Francesca: Low political will in addressing developmental issues is also a challenge we encounter in our work here in Nigeria, as we struggle to ensure government bureaucracy responds to the needs of women and children.
RISE UP: What’s your vision for the future of health care in Nigeria?
Francesca: I want to see quality, efficient, low-cost health care that is accessible and affordable to everyone, particularly women and children, regardless of their economic status. If women, children and newborns have access to good and quality health services and information we will see maternal and infant mortality reduced dramatically.
RISE UP: Advocating for women’s rights can be a difficult job; what’s one of your most positive memories from your work?
Francesca: One of my favorite and uplifting moments from work was during an international conference where a female student I worked with was presented with an award. Participants from the audience came congratulating me as well for my work, and that felt really great. It motivated me to do more for girls.
RISE UP: The most fun thing I’ve done in the last year is…
Francesca: I would say the most fun thing I did in the past year was attend a live concert with a friend. It was both an interesting and exciting experience. Generally when I want to relax I listen to gospel music — my favorite song is “I Need You to Survive,” by Hezekiah Walker.
RISE UP: What has been the impact of your work?
Francesca: Since the beginning of implementation, 20 girls were trained on sexual and reproductive health, six women are part of the community accountability watch group, and 13 women are part of the training on Youth Friendly Health Services. An estimate of total women and/or girls to be impacted by the end of the project would be 500 girls directly, and 700 girls reached by their peers and health provider interventions.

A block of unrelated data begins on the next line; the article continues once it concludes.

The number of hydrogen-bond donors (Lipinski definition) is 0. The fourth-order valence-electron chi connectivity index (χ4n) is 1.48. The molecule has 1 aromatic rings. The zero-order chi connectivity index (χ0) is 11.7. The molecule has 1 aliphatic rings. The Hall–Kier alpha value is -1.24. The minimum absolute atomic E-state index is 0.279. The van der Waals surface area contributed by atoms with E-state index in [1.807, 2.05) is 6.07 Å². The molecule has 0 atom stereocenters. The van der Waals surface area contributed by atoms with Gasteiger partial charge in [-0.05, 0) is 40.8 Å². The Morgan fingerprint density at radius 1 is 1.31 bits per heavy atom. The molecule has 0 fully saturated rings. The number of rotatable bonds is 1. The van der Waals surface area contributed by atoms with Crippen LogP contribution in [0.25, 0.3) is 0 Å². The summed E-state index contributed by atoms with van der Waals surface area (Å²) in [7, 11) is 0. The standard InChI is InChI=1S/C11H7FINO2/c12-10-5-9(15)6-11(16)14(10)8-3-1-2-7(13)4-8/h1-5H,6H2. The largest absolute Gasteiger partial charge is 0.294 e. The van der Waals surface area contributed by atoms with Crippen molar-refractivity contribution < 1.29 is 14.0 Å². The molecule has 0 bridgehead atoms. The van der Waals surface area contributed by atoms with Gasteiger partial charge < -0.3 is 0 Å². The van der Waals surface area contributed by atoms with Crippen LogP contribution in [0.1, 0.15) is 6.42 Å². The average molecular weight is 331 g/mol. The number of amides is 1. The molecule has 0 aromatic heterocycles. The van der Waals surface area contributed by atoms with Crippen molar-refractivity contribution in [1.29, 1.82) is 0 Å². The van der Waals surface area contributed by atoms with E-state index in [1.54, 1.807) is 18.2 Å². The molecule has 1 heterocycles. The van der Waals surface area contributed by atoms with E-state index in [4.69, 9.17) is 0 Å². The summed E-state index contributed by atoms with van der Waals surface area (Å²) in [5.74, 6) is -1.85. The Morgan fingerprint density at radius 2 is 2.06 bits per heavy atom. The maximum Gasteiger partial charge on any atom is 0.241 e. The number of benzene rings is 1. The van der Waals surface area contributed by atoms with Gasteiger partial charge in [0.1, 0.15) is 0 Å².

We invite you to follow us on Twitter at @RiseUp_Together and use the hashtag #WD2016 to engage more closely with the Impact Blog Series for Women Deliver, the work of the three leaders whose work is being highlighted, and the larger conversation surrounding reproductive, maternal, newborn and child health in Nigeria as well as sexual and reproductive health and rights in India.
Champions for Change is a Bill & Melinda Gates Foundation-supported program of Rise Up and improves the lives of women and children in Nigeria by empowering local leaders and organizations to advance reproductive, maternal, newborn, adolescent and child health through advocacy, education, storytelling and strategic partnerships. Champions for Change leverages a program model developed by its sister initiative, Let Girls Lead, which contributes to improved health, education, livelihood and rights for nearly 40 million girls globally. This powerful model drives change through the passage of laws and policies, implementation of programs and distribution of funds to ensure access to quality healthcare, education and economic opportunity. Rise Up is headquartered at the Public Health Institute in Oakland, CA, a leader in global health and development for 50 years.
Follow Champions for Change on Twitter: http://www.twitter.com/C4C_Champions